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The Eyes of Tammy Faye offers a surprisingly balanced revelation of the ‘80s heydays of televangelism.

L’Oreal Waterproof Lash Out

Jim (Andrew Garfield) and Tammy Faye (Jessica Chastain)
Jim (Andrew Garfield) and Tammy Faye (Jessica Chastain)

Perhaps the biggest surprise is this dramatization — based on a 2000 documentary with the same title — doesn’t look at Tammy Faye Bakker as a complete oddity. There’s quite a bit of humanity in her portrayal, which is stunningly brought to life by Jessica Chastain (Zero Dark Thirty). It’s a marvel as Chastain channels the gamut, from the childlike voices of Tammy Faye’s puppeteering during children’s programming to her full throttle singing in front of the masses. Along the way, Chastain morphs from an adorable, utterly cute young lady to a woman hardened by betrayal, addiction and the weight of way too much concealer.

It can’t be said The Eyes of Tammy Faye is a “great” movie, but it is a beautiful one. Again, for a surprising reason. A lot of people will undoubtedly focus on the inner Rashomon-esque wheelings and dealings, the questionable ambitions fueled by greed. Most notably, the dubious motivations driving Jim Bakker (Andrew Garfield, The Amazing Spider-Man) and the unexpected rivalry brought on by Jerry Falwell (Vincent D’Onofrio, Full Metal Jacket), along with the political influence being flexed by the Moral Majority.

But to focus on the high-level greed and salacious allegations is to miss the heart of all this: Tammy Faye was an underappreciated trailblazer and quite possibly the most “woke” person in the 1980s, seeking to unite people regardless of their race, color, religion or — gasp — even their sexual orientation. She didn’t label people and she was woke in its purest and most positive form, much more so than the most liberal of the judgy-judgy that dominate social media today. She didn’t seek to cancel anybody, she simply sought to accept all people, even accept their differences.

Okay. Step back from the edge. This is a dramatization and it most certainly takes liberties with the facts in the name of narrative efficiency and to elicit certain emotional responses.

Was Tammy Faye truly as innocent as she’s portrayed here? Hard to say, but it does seem quite possible. As for Jim, no doubt the pressure of raising $1 million each week simply to keep the lights on would be quite a burden for anybody, but he’s still a troubling figure who remains hard to read.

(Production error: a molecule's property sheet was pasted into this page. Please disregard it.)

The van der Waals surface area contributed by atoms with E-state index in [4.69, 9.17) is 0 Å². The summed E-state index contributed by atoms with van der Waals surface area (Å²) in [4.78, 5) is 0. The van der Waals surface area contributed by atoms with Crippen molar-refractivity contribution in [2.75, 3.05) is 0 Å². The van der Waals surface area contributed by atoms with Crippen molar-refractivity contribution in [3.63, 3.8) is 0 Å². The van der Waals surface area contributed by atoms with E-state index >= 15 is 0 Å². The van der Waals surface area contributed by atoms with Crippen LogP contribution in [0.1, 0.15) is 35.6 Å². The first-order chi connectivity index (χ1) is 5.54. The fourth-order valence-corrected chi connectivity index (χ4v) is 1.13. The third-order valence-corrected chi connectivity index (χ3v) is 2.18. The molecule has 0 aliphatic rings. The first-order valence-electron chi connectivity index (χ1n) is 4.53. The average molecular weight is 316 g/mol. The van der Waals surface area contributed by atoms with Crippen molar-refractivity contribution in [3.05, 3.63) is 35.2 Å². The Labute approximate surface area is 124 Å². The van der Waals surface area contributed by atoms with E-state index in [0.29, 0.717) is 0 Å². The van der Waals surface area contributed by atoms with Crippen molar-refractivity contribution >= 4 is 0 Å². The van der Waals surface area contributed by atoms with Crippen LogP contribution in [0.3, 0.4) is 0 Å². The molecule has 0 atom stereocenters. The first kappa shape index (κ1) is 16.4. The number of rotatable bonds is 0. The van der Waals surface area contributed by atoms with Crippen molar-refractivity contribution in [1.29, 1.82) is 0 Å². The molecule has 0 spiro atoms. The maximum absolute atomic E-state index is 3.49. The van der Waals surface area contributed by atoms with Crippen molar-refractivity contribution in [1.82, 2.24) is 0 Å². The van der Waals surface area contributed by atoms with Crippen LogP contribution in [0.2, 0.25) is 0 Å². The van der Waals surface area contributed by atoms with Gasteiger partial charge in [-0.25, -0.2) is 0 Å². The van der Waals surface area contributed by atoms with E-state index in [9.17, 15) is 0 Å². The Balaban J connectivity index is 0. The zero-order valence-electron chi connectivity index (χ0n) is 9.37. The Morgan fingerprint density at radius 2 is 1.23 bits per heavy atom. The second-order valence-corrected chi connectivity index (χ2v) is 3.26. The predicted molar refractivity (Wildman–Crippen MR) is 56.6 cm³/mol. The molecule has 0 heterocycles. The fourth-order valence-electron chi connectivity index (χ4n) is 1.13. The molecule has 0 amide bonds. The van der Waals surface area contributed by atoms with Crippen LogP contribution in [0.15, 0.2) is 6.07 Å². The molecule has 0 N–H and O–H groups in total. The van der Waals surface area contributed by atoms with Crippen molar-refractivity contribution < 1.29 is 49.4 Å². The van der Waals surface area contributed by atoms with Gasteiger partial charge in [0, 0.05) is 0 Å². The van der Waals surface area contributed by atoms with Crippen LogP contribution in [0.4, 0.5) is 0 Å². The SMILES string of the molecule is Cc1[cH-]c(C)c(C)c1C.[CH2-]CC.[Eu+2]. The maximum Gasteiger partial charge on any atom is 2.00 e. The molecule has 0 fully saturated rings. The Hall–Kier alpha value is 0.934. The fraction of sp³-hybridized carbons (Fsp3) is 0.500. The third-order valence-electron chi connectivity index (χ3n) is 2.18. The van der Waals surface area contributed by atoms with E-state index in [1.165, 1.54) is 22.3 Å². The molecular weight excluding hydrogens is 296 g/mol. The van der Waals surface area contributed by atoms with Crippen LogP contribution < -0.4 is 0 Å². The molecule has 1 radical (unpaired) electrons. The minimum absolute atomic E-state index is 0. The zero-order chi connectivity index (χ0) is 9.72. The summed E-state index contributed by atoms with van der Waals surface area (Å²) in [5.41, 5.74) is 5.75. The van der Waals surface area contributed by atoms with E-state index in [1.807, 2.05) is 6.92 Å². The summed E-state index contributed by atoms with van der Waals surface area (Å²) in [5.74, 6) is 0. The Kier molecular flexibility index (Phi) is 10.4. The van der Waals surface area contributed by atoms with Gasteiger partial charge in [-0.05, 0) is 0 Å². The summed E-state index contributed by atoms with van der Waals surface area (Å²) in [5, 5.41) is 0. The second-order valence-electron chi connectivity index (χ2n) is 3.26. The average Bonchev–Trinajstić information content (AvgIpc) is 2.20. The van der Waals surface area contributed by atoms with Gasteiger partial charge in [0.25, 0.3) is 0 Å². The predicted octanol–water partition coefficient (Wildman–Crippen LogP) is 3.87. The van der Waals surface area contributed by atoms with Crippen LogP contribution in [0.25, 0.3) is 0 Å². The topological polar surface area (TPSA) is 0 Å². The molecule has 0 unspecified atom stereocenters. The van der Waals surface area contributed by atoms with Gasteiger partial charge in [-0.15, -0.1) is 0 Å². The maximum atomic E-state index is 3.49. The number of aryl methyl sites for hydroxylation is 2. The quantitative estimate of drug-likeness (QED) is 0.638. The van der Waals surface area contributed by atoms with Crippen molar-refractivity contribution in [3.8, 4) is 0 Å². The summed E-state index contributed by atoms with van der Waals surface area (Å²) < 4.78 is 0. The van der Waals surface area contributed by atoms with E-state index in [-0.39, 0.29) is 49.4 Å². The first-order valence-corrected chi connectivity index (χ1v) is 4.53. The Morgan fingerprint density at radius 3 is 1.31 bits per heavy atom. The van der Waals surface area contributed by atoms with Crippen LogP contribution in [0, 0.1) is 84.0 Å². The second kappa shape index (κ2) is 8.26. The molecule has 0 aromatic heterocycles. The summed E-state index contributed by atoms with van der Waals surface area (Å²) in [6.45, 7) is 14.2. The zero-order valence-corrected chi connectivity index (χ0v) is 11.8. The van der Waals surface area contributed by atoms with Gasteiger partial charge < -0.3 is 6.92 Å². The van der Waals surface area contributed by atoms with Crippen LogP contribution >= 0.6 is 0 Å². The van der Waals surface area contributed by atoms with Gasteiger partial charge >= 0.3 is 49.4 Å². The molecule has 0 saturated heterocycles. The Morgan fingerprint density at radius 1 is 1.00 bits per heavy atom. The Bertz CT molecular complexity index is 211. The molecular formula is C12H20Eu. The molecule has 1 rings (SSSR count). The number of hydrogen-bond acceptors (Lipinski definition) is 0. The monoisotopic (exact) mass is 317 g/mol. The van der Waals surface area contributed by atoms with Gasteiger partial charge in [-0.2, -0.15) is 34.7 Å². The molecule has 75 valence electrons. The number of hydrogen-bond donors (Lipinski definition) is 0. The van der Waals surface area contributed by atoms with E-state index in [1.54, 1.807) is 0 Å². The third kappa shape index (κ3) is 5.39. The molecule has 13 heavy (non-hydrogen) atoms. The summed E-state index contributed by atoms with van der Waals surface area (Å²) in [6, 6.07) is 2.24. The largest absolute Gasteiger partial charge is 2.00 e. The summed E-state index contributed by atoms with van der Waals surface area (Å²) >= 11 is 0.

Pearlygate

It’s a trip back in time, to the stunningly curious period of American history in the 1970s and ‘80s, when TV was filled with preachers — televangelists — like Jimmy Swaggart and Jerry Falwell. There were also Pat Robertson, Oral Roberts and Robert Schuller in his bedazzling Crystal Cathedral. Billy Graham was one high-profile preacher who managed to stay well above the fray, maintaining dignity and sincerity throughout.

The message was consistent and — loosely speaking — went something like this: earthly riches (and Heaven) are yours for the taking if you give to the ministry.

As the phones rang and donations — tithes — poured in, some good was done. There were some charities and well-meaning causes that benefited. But so too did the basest of human behaviors that tore through the souls of the more notorious televangelists.

Jimmy Swaggart got swept up in a scandal involving a prostitute (more than once) then offered a tearful — more tearful than usual — apology to the world. That was quite the black eye to causes like Falwell’s Moral Majority.

And then there were Jim and Tammy Faye. Their rise to global success — some 20 million viewers daily from 56 countries around the world — catapulted them into becoming the fourth largest TV network in the United States. And they had huge plans. A Christian-themed amusement and water park, Heritage USA, became the third most popular theme park in the US, behind only Disneyland and Disney World.